The World Health Organization believes that the situation with the spread of monkeypox in areas unusual for the disease is controllable, but it is necessary to take measures to ensure that things do not get out of control, as with the coronavirus.
“This is not a disease that the public should be afraid of. It’s not like COVID-19,” said Sylvie Brian, head of the WHO’s Pandemic and Epidemic Division.
With 220 cases in 20 countries, the WHO still convened its members on Friday to brief them on how to prepare for the growing epidemic.
So far, the highest number of cases is in Europe – 118, where 14 EU countries, as well as Switzerland and Britain, have confirmed the infection. Measles has also been found in Australia, Canada, the United States, and Argentina, with some people recently traveling to Europe. However, such a link cannot be confirmed everywhere, so epidemiologists suspect that smallpox has long since emerged from areas where it is endemic – in Africa.
“We expect more cases to be detected. We ask countries to step up surveillance,” said WHO technical director Maria Van Kerkhove, adding that “the situation is manageable in non-endemic countries.”
The WHO recommends that national health authorities first check the availability of smallpox vaccines and report quantities, monitor the disease, and isolate contact persons. Dermatologists and infectious disease specialists should anticipate the possibility of monkeypox infection when diagnosing patients with rash and pruritus.
The UN Health Agency expects most infections to be mild – with nausea, fever, rash, and itching, but still urges authorities to inform the public about the risks to pregnant women, children, and people with weak immune systems, where the severe disease is likely higher.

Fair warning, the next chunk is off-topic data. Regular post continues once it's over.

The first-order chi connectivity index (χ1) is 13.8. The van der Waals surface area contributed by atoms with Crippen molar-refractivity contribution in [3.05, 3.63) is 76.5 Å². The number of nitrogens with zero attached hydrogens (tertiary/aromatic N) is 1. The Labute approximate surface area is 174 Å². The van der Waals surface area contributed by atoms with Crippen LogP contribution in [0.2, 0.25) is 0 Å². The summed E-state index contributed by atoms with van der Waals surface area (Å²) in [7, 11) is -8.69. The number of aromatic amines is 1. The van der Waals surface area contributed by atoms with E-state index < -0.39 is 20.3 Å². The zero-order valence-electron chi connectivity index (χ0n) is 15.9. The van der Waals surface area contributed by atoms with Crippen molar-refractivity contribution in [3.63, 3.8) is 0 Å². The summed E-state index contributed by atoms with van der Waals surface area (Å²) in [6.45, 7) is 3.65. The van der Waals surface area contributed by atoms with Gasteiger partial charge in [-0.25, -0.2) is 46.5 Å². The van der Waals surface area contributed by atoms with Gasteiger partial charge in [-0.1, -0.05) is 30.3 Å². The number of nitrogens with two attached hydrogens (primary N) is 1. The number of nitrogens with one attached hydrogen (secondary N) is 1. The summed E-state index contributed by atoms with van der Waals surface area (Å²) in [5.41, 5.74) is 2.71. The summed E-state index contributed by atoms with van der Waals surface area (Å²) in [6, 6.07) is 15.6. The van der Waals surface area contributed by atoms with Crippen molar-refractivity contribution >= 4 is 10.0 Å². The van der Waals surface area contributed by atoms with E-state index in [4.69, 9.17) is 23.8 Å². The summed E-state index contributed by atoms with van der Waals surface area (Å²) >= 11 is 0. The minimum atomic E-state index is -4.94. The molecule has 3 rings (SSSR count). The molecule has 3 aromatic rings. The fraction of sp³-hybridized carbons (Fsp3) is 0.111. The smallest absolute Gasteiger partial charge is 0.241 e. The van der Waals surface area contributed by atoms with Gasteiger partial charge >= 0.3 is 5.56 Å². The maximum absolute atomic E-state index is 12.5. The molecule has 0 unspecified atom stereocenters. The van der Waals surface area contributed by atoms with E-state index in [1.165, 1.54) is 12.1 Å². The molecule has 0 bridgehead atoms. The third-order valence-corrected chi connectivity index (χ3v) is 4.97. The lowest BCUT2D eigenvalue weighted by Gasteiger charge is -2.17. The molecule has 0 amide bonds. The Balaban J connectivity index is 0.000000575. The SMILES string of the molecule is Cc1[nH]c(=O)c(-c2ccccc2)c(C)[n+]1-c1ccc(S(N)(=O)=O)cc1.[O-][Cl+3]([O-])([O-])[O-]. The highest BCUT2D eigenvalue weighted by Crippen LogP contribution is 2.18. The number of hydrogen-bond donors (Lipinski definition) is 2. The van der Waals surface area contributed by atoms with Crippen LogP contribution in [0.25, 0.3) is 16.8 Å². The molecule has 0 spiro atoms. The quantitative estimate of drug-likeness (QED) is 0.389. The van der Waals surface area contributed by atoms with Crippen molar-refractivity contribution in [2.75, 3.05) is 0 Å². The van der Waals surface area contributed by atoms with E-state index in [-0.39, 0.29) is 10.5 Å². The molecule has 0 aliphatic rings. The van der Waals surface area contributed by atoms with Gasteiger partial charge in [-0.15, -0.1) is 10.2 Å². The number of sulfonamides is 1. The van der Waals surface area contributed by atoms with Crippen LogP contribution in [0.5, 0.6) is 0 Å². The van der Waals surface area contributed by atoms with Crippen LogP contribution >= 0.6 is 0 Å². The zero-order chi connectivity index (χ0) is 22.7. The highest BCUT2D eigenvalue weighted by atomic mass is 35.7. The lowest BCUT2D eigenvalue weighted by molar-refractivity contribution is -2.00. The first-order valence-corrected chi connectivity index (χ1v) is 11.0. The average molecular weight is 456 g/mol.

Information campaigns advising people at risk to wear masks and maintain personal hygiene are recommended.
“We don’t know if what we’re seeing now is just the tip of the iceberg, or if there are many more unidentified cases,” Brian admitted. She added that the reasons for the spread of the infection outside Africa are still unclear.
When do the first cases of monkeypox appear?
Officially in Europe, the first two cases were registered in the UK on 14 May 2022 in a family. These cases have nothing to do with a case submitted by Nigeria, which was reported back to the United Kingdom on 7 May. In the coming days, several other countries reported cases of monkeypox that were not related to travel to endemic countries.
As of May 25, the confirmed cases are 118, most of them in Spain – 51 and Portugal – 37.
The clinical picture is usually presented with lesions on the genitals or perinatal area, which indicates that the transmission probably occurred in close physical contact during sexual activity, according to the European Health Agency (ECDC). This is the first time transmission chains have been reported in Europe without known epidemiological links to West or Central Africa, where the disease is endemic.
What is monkeypox?
Monkeypox is a variant of smallpox. It is a zoonotic virus that is transmitted from animals to humans. Practice shows that cases usually occur near tropical rainforests.
The monkeypox virus is from the orthopoxvirus family and has two genetic strains – from Central Africa (Congo Basin) and West Africa. The Congo strain is known to spread more easily and cause more severe symptoms.
Currently, monkeypox is the most common orthopox virus infection in humans since the eradication of smallpox in 1980 and the end of universal smallpox vaccination in Europe (in the United States in 1970).
The first human case was registered in 1970 in the Congo.
In endemic areas, the disease is transmitted to humans through bites or direct contact with blood, meat, body fluids, or skin / mucosal lesions of an infected animal.
What are the symptoms of monkeypox?
The symptoms and signs of smallpox are similar to smallpox and include headache, skin rash, fever, body aches, chills, swollen lymph nodes, and fatigue.
The incubation period – the time for the onset of symptoms – is from five to 21 days. The disease usually resolves in two to four weeks.
Severe cases are more common among people with immune deficiencies and young children. According to Medical News Today, the death rate from monkeypox is about 3-6%.
How is the infection transmitted?
Transmission of the monkeypox virus among humans occurs through close contact with the skin, airborne droplets, body fluids, and virus-contaminated items such as clothing, bedding, and more.